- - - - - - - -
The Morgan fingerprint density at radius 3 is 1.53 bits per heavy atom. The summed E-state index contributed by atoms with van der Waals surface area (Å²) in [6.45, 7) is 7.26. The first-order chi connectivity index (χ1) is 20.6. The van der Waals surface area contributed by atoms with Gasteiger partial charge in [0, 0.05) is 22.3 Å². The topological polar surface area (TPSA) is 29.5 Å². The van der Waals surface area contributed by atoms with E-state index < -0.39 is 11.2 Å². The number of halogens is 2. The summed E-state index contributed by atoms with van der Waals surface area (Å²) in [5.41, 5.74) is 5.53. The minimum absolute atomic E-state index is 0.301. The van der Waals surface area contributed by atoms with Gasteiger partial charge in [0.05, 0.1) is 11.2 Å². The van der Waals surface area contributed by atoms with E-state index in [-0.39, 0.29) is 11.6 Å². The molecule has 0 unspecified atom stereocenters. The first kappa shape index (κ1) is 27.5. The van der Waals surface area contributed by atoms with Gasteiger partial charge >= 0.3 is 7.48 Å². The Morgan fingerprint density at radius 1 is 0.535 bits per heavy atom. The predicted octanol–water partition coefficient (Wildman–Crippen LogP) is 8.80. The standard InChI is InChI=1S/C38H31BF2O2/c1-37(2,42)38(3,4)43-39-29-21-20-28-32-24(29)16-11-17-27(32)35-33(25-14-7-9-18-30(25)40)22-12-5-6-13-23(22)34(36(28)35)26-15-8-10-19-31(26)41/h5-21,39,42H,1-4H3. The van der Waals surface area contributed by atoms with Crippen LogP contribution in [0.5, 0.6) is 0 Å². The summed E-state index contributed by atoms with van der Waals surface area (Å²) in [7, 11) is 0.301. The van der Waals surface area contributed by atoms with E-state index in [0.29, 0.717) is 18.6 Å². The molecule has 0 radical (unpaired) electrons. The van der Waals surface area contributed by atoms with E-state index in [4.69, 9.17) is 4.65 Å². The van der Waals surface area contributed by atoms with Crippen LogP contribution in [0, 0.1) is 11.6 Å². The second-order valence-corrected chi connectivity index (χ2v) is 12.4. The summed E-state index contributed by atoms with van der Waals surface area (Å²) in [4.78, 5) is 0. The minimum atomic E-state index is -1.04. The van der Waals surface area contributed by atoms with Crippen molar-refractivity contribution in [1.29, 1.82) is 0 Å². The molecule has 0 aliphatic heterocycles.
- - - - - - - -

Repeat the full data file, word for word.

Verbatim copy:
The Morgan fingerprint density at radius 3 is 1.53 bits per heavy atom. The summed E-state index contributed by atoms with van der Waals surface area (Å²) in [6.45, 7) is 7.26. The first-order chi connectivity index (χ1) is 20.6. The van der Waals surface area contributed by atoms with Gasteiger partial charge in [0, 0.05) is 22.3 Å². The topological polar surface area (TPSA) is 29.5 Å². The van der Waals surface area contributed by atoms with E-state index < -0.39 is 11.2 Å². The number of halogens is 2. The summed E-state index contributed by atoms with van der Waals surface area (Å²) in [5.41, 5.74) is 5.53. The minimum absolute atomic E-state index is 0.301. The van der Waals surface area contributed by atoms with Gasteiger partial charge in [0.05, 0.1) is 11.2 Å². The van der Waals surface area contributed by atoms with E-state index in [-0.39, 0.29) is 11.6 Å². The molecule has 0 unspecified atom stereocenters. The first kappa shape index (κ1) is 27.5. The van der Waals surface area contributed by atoms with Gasteiger partial charge >= 0.3 is 7.48 Å². The Morgan fingerprint density at radius 1 is 0.535 bits per heavy atom. The predicted octanol–water partition coefficient (Wildman–Crippen LogP) is 8.80. The standard InChI is InChI=1S/C38H31BF2O2/c1-37(2,42)38(3,4)43-39-29-21-20-28-32-24(29)16-11-17-27(32)35-33(25-14-7-9-18-30(25)40)22-12-5-6-13-23(22)34(36(28)35)26-15-8-10-19-31(26)41/h5-21,39,42H,1-4H3. The van der Waals surface area contributed by atoms with Crippen LogP contribution in [0.5, 0.6) is 0 Å². The summed E-state index contributed by atoms with van der Waals surface area (Å²) in [7, 11) is 0.301. The van der Waals surface area contributed by atoms with E-state index in [0.29, 0.717) is 18.6 Å². The molecule has 0 radical (unpaired) electrons. The van der Waals surface area contributed by atoms with E-state index in [4.69, 9.17) is 4.65 Å². The van der Waals surface area contributed by atoms with Crippen LogP contribution in [0, 0.1) is 11.6 Å². The second-order valence-corrected chi connectivity index (χ2v) is 12.4. The summed E-state index contributed by atoms with van der Waals surface area (Å²) in [4.78, 5) is 0. The minimum atomic E-state index is -1.04. The van der Waals surface area contributed by atoms with Crippen molar-refractivity contribution in [1.29, 1.82) is 0 Å². The molecule has 0 aliphatic heterocycles.